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English Language

Taster Task Session

Text messages: Texting Features  

Purpose(s) and audience of message (e.g. transactional – to make a transaction – or interactional – to create/maintain relationship – or both!). Why this medium (i.e. text messaging) has been chosen.  

  • Idiolect (the particular way an individual uses ‘text language’/abbreviates, etc); sociolect (eg youth sociolect); any aspects of non-standard dialect if relevant. Also why used: to reflect group identity/create sense of belonging? Influence of society/other text users?  
  • Non-standard spelling due to speed/predictive texting accident! – but also use of texting conventions (use the word!): vowel deletion (e.g. ‘lv’ for ‘love’); phonetic spelling (e.g. ‘ur’ for ‘you’re’ or ‘your’); homophones (e.g. ‘r’ for ‘are’, or ‘u’ for ‘you’); replacement of words with numerals which sound the same, i.e. are homophones (e.g. ‘2’ for ‘to’, or ‘4’ instead of ‘for’); rebus-like constructions (e.g. l8r); symbols (e.g. @ for ‘at’ – used to seem ‘cool’?).  
  • Texting collocations – e.g. lol (for ‘laugh out loud’), or TB (text back) – popularly used among people who text a lot (and also age-related? Youth sociolect?). NOTE: ‘lol’ is also an example of an acronym (if pronounced ‘loll’) or initialism (if pronounced as individual letter sounds – L-O-L). ‘TB’ is a popularly used initialism.  
  • Sentence types (simple/compound/complex) and why used / effect. Also sentence functions – i.e. whether a sentence is an imperative/interrogative/declarative, exclamation.   
  • Average length of sentences (short? why?) and average number of syllables in words. Why? 
  • Opening and closing sequences, and use of convention (e.g. Hi; TB; luv ....; Cu sn) 
  • Speech-like features: what Tim Shortis calls pseudo-prosodic features – i.e. symbols and letters used to convey paralinguistic information (e.g. capitals for SHOUTING!; emoticons to indicate humour/irony/facial expression – but link to Crystal, who thinks emoticons are crude/basic, and John Humphrey, who thinks they’re ‘futile’ – do you agree, in the context of this text message? Perhaps lead to a brief discussion of what a prescriptivist/descriptivist would think – attitudes towards texting.....)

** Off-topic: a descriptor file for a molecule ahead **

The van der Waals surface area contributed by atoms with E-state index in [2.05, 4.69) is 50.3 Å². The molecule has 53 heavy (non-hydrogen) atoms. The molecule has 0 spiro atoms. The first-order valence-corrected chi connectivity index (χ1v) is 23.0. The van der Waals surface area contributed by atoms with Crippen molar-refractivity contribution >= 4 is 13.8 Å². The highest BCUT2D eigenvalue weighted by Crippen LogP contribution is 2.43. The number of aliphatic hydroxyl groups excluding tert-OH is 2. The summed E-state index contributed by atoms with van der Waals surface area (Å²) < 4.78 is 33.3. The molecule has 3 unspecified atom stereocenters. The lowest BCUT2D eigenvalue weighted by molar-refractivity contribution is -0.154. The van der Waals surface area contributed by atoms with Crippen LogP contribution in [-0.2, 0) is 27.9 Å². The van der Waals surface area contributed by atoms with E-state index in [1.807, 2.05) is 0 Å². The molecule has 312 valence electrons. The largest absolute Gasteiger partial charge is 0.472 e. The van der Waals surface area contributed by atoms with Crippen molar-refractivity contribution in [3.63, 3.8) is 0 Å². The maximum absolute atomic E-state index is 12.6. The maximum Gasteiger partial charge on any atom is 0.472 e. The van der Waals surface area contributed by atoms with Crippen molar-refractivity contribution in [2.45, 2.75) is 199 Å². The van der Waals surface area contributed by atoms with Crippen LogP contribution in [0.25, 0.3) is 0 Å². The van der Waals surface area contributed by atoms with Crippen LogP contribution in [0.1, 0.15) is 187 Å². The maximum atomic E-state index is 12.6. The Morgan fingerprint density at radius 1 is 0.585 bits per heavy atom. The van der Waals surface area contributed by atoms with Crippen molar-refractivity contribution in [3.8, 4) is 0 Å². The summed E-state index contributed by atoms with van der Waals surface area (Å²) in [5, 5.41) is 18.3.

• Any discourse structure (opening/main body/closure) 
  • Any indication of adjacency pairs (e.g. if you get a ‘thread’ of text messages – a group of text messages on the same topic, with the same people discussing the same issue) – and turn-taking and length of turns / how this is different to ‘normal’ spoken conversation.  
  • Any relevant comments with regard to speech/writing – the extent to which text messages are planned, compared to everyday speech and letter-writing; the ephemeral nature of text messages (i.e. they’re not usually stored for long- they’re not permanent), unlike more traditional forms of writing, but they’re more permanent than speech.... How might these things be relevant in the context of the text message you are analysing?  
  • Limitations of text messaging: confusion; brevity (the ‘briefness’ of the message – you can’t say much!), as well as advantages (speed; cheapness) 
  • Politeness features (e.g. ‘please’ and ‘thank you’; mitigated directives, such as ‘wd u mind’ rather than issuing imperatives); accommodation, if relevant 
  • Gender issues (more ‘empty’ adjectives, such as ‘lovely’ or ‘divine’ for women? More phatic talk? More ‘grooming’ talk? More tag questions to denote their social insecurity?! More intensifiers, such as ‘really kind’ or ‘so easy’)? (Note: these intensifiers are adverbs, too!) 
  • Ellipsis (e.g. of subject pronoun in ‘Hope you’re OK’ rather than ‘I hope you’re OK’), and contractions, which are also more commonly found in speech (e.g. ‘you’re’, not ‘you are’) 
  • Any other grammatical points. Include word class (e.g. you may well find lots of personal pronouns due to the personal/social nature of text messaging); word class types (e.g. dynamic verbs, modal verbs [primary or auxiliary, deontic or epistemic!], proper nouns); tense/aspect/finite/non-finite verbs (e.g. ‘am coming’ is present progressive; ‘am’ in this verb phrase is a primary auxiliary and a finite verb; ‘coming’ is non-finite.......). Try very hard to link your identification of grammatical terms to the reason why such words have been used.